Animation, Levels, More
Next up on the panel was Fred Nilsson, id's animation specialist. In this portion of the presentation, Fred demonstrated how models are created in Doom 3. Of course they start with a sketch from the artist, John Scott, who then turns the sketch into a 3D looking picture, which is then painted. From this an extremely high polygon model (up to 800,000 polygons) is constructed. A low poly interpretation of this model is created and overlaid onto the high poly model. This is then passed through the Doom 3 engine, which renders the high poly stuff as bump maps across the model, giving it a lush, lifelike look. From there, another set of bumpmaps can be painted over top, finishing the lifelike look of Doom 3's characters, where human faces come complete with the imperfections of pores, 5 o'clock shadow, scars, and wrinkles. Or as John Carmack put it, it's so detailed, "you can now tell if the guy is having a bad hair day."
Once all that leg work is done on a model, Nilsson creates an underlying skeleton with which the important parts like jaws, spine, and limbs can be manipulated. From there, Nilsson uses key frame animations at 24 frames per second (a nod to his experience in the film industry as a veteran of Pacific Data Images, makers of Shrek) to put the model in motion. 24 frames per second may not seem like a lot, but the modelling engines are quite sophisticated enough to do the necessary interpolations to make the animation look as lifelike as possible
After Nilsson finished with the animation presentation, it was Robert Duffy's turn to talk about the level editor. Here, the crowd watched with bated breath as Duffy showed off an editor that could simultaneously display in real time, the changes made to the map, in a window off in the corner. Designers can drop and drag dynamic lights in the room they're working on and immediately see the effect the light has on the geometry, and the exact way shadows are cast. Add a texture overlay to the light. You can do just about anything you like with the real time view of the level in the window. No longer do designers have to stop, recompile and load a level to see the effects of the changes they make.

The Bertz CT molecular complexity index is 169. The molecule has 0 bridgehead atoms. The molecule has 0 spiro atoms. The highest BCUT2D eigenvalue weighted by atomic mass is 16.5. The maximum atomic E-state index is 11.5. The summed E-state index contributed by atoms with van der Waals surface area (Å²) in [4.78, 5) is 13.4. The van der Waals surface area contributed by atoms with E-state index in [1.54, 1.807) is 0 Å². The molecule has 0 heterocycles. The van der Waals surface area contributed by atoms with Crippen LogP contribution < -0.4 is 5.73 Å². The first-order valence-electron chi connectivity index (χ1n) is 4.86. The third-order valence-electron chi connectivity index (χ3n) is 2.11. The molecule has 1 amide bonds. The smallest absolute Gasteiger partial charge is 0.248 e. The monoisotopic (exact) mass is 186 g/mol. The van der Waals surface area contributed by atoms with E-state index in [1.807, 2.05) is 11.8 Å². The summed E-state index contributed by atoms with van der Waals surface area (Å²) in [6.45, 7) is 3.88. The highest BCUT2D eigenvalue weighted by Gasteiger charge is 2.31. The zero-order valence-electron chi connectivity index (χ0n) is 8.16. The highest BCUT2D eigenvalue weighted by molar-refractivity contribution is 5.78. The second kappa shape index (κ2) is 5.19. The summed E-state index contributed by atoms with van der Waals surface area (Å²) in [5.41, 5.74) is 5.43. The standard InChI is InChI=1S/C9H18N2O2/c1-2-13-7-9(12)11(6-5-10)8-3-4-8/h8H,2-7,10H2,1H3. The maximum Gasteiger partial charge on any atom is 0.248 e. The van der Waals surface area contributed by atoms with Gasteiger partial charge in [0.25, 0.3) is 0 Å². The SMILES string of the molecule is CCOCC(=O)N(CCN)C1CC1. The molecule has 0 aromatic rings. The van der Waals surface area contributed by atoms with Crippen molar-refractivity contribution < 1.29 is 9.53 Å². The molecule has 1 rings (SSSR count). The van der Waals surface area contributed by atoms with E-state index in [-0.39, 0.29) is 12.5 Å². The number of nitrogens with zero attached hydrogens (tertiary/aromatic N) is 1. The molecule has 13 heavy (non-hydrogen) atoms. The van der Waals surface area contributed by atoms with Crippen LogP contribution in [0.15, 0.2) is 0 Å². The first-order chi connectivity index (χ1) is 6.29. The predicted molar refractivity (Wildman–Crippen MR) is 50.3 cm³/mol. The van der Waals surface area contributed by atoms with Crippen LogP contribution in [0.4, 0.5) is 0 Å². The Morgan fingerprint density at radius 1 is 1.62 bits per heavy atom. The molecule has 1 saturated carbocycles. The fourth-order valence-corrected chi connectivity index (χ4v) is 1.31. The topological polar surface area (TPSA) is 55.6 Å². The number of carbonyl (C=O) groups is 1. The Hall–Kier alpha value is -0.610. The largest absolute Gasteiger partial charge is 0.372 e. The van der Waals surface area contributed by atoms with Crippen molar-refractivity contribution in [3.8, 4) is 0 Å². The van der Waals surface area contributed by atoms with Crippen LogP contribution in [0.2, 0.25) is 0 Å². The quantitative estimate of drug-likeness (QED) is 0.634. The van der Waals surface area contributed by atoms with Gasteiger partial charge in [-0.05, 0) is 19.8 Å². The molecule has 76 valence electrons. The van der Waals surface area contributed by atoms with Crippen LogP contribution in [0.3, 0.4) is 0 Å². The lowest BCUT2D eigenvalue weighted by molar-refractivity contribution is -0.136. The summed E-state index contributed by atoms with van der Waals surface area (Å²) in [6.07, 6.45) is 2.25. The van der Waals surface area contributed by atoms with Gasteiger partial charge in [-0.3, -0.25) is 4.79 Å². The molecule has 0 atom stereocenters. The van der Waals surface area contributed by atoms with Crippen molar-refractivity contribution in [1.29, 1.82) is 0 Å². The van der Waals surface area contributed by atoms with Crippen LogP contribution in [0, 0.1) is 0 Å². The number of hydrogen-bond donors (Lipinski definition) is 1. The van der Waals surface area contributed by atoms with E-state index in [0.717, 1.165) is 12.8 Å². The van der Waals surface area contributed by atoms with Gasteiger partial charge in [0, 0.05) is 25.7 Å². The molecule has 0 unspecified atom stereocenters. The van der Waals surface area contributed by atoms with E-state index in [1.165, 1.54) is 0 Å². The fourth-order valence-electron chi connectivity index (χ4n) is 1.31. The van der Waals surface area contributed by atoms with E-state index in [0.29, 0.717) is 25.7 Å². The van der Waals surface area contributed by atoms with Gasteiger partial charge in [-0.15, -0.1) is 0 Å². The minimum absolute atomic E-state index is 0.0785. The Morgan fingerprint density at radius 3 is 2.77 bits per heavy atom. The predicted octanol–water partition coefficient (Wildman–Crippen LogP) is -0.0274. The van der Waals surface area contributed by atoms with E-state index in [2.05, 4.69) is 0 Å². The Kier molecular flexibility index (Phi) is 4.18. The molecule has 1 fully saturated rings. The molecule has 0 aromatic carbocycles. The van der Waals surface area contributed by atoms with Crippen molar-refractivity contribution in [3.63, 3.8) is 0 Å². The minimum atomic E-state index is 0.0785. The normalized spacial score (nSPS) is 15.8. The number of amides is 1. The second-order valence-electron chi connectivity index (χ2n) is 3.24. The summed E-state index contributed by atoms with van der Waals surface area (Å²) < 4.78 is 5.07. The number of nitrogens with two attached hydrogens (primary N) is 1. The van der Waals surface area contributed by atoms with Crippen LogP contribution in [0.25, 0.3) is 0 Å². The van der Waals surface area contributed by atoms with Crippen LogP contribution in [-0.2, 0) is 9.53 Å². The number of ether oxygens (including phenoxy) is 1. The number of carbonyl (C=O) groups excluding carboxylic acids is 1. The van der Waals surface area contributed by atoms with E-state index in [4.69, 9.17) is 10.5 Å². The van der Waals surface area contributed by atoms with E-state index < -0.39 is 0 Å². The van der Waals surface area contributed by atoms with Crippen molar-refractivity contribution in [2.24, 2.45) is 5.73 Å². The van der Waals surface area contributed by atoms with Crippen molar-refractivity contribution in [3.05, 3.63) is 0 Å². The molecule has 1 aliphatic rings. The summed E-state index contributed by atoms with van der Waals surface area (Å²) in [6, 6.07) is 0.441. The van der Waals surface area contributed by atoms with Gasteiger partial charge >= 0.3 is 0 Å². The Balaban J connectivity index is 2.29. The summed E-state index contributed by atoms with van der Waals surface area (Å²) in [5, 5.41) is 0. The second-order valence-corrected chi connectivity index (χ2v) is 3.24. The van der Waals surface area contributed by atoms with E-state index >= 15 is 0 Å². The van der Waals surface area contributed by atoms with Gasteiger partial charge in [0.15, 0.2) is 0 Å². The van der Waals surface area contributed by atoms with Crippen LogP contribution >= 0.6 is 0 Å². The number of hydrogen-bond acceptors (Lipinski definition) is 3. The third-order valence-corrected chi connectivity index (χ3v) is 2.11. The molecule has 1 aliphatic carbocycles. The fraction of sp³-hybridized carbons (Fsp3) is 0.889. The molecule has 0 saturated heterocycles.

Afterward, id's Matt Hooper and Jim Dose came up to explain the scripting language and editing interface in Doom 3. The language is very similar to C, so those with programming experience in that language should have no problem picking it up. They've also made it very easy to attach lighting and particle effects to pieces of geometry, and set timing, movement, and other variables. While the discussion started to fly over the head of this editor, the gist of the matter was that careful attention is being paid to the ease with which scripts in the Doom 3 engine can be written and executed, and the flexibility with which they can be activated within the game. They can be set off by player actions, player or character position, and even with the "GUI interfaces" from within the game.
Rounding out the panel presentation was Christian Antkow, explaining the way in which sound editing is done in the game. Using a similar toolset as the level designers, Antkow showed how speakers can be dropped right into the map, and any .wav file or "sound shaders" can be assigned to that speaker. Again, the map is shown in a window, appearing as it would in the game. The speaker can be dragged about, and its properties (loudness in decibels, minimum and maximum range, etc.) all set from the sound editor. Doom 3 will natively support Dolby 5.1 surround systems